I love camping, backpacking, hiking- and being outside in general. Getting out into the woods, exploring, connecting with nature is an unbeatable experience. I grew up in a rural area surrounded by woods and my family was known for two things (besides being a little crazy): travel and food. Food when you're camping doesn't have to be bland or boring, it can be just as delicious as the stuff you make at home! Sometimes it even is better, as the more work you do out in the woods the hungrier you get and the better the food tastes. Here's a couple tips and easy meals I love from my years on the trails. 

Christine Huh

Things to consider:

How long is the hike/trip going to be? A day trip requires much less food than a weekend or a full week does. Will you have access to water? Sometimes when you're backpacking in, you have to bring in all your water if there are no streams or fountains available. If the water is dirty, you may need to purify it using iodine tablets or portable water filters. Are fires allowed? If not, only bring food that can be eaten raw or cooked beforehand and make sure it can keep for the duration of your trip. How much cooking ware can you bring, is weight an issue? Longer backpacking trips often mean you want as little extra weight as possible, so trim down the supplies while making sure to bring enough food to fuel you for the longer expedition. Once you've figured out the logistics of the trip, onto the next question, what food should you bring?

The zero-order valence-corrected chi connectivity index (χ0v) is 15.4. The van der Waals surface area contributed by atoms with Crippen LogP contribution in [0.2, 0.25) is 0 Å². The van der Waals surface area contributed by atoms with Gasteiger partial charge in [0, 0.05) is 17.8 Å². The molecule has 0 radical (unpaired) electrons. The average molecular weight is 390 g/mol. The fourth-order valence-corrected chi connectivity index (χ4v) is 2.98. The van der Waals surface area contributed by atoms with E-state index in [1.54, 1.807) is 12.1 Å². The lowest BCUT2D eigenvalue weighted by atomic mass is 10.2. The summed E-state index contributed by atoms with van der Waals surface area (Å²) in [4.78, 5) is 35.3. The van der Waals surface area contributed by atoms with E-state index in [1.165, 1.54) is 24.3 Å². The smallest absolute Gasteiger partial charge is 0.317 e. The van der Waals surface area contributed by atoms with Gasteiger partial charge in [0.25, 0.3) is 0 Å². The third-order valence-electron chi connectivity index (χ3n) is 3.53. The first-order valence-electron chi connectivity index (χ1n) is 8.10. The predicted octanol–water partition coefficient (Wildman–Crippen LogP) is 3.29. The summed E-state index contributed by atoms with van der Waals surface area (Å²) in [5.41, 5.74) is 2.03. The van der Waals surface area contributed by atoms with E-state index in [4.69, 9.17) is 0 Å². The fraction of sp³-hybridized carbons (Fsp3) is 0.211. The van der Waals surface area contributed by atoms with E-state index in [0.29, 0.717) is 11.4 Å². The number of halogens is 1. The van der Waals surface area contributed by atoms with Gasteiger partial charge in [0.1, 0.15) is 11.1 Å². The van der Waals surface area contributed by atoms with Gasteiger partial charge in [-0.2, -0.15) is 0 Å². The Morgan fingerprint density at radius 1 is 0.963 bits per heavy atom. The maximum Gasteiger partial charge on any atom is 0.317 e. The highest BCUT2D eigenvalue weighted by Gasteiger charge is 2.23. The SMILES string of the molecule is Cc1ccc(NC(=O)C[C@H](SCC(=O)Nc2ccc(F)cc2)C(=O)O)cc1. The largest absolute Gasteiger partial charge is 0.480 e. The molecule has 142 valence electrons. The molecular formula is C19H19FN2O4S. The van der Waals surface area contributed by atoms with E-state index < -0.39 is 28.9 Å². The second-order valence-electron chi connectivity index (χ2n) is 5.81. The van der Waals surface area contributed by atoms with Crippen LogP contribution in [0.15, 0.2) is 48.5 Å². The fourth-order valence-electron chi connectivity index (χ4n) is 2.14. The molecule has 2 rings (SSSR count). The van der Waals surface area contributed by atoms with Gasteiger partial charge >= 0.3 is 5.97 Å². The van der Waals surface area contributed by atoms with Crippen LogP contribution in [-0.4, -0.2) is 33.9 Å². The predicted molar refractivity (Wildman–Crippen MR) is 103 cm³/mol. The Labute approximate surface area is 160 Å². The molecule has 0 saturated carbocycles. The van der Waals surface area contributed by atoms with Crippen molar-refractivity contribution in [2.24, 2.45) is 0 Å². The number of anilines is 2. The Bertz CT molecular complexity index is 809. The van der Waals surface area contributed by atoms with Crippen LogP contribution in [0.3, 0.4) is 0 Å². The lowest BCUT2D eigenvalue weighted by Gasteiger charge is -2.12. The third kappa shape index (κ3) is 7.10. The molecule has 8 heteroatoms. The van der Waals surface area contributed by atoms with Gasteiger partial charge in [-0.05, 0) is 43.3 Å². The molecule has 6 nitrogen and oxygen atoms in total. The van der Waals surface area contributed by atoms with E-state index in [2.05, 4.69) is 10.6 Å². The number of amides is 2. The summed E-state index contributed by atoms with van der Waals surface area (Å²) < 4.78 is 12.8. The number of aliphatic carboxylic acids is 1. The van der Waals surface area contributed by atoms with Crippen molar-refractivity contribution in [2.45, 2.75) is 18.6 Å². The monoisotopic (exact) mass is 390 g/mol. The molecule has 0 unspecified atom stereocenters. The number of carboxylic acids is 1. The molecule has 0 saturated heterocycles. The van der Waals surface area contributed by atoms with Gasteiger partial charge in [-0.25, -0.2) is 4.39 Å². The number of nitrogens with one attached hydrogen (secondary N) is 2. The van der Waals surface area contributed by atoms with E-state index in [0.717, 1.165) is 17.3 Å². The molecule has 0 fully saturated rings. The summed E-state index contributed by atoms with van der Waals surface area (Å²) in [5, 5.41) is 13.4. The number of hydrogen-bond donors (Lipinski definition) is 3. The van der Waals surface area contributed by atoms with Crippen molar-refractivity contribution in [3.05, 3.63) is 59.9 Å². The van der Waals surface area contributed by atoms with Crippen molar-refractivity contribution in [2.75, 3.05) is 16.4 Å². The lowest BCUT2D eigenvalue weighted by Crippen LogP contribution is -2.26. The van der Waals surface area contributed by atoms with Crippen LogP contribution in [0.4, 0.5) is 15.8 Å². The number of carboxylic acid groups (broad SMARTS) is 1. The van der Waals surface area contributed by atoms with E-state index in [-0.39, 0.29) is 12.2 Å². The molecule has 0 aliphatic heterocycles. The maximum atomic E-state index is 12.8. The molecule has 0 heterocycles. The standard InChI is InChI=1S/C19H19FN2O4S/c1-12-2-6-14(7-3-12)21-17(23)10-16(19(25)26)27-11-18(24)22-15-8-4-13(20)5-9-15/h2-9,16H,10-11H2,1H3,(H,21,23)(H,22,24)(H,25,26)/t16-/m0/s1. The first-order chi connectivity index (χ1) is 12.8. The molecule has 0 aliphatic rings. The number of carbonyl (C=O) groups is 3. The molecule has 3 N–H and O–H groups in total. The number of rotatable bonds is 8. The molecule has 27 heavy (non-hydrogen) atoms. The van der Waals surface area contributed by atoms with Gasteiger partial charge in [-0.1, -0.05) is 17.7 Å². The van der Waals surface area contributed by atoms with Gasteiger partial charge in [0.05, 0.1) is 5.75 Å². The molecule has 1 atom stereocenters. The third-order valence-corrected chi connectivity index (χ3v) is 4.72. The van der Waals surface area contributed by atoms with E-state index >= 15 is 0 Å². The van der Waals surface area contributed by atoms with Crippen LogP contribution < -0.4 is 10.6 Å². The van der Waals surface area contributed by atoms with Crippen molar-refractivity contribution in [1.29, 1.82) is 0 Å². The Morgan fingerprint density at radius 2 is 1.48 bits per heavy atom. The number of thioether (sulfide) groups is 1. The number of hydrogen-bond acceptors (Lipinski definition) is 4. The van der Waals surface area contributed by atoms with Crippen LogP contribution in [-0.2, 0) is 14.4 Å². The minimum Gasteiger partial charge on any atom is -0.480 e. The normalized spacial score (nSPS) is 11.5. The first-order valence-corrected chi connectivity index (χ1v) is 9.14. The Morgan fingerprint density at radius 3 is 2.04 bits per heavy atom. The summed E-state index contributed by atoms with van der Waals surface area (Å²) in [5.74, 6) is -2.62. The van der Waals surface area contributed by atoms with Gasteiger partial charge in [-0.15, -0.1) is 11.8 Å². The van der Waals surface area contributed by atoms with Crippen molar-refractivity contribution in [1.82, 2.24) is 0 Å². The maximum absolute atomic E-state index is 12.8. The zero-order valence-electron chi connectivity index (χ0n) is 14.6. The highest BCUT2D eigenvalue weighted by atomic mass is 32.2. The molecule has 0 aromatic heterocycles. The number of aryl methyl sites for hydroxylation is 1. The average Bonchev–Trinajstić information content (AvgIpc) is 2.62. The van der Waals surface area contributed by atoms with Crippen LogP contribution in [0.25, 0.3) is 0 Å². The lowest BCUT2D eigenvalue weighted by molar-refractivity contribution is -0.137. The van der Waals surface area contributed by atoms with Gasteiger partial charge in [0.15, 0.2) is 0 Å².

rice, oatmeal, honey
Timary Malley

If you have access to....

Hot Water: You can't go wrong with classic oatmeal with fruit, raisins, nuts, and nut butter. Oatmeal is the camper's best friend for easy morning fuel to get you through the day. Not only is it delicious, but it's also super portable! Pair these awesome carbs with some fruit (bananas and apples are more easily portable) and some protein like nuts and nut butters.

Heat & Pan: Cheese tortilla with beans and salsa is my go-to. Eggs can be tricky to pack, so skip them for some beans to make a yummy breakfast burrito. Tortillas are super versatile for trail food and salsa is pretty easy to pack if you want some extra zing. Cheese is tricky, so only bring if you're eating it the first day or if you have a way to keep it cold so it won't spoil.

Cold: Bagel with cream cheese and an apple. So quick, easy, and delicious. Plus if the bagel accidentally gets squashed during the trip, no worries- it tastes good either way.


pepper, Eggs, ham, freeze dried eggs, camp meal, Cooking, Camping, Campsite
Shelby Cohron

Hot Water: Dehydrated Meals, like Mountain House, Backpacker's Pantry only need hot water and 5-20 minutes on average to cook. Options range from vegan channa masala to teriyaki beef and rice to chicken alfredo and more.

Heat & Pan: An easy (and classic American) lunch is hot dogs (vegan or otherwise) with toasted buns, chips and salsa, and fruit. Again, make this the first day if you don't have a way to keep food cold, as the meat (or veggie dogs) can spoil if left out for too long.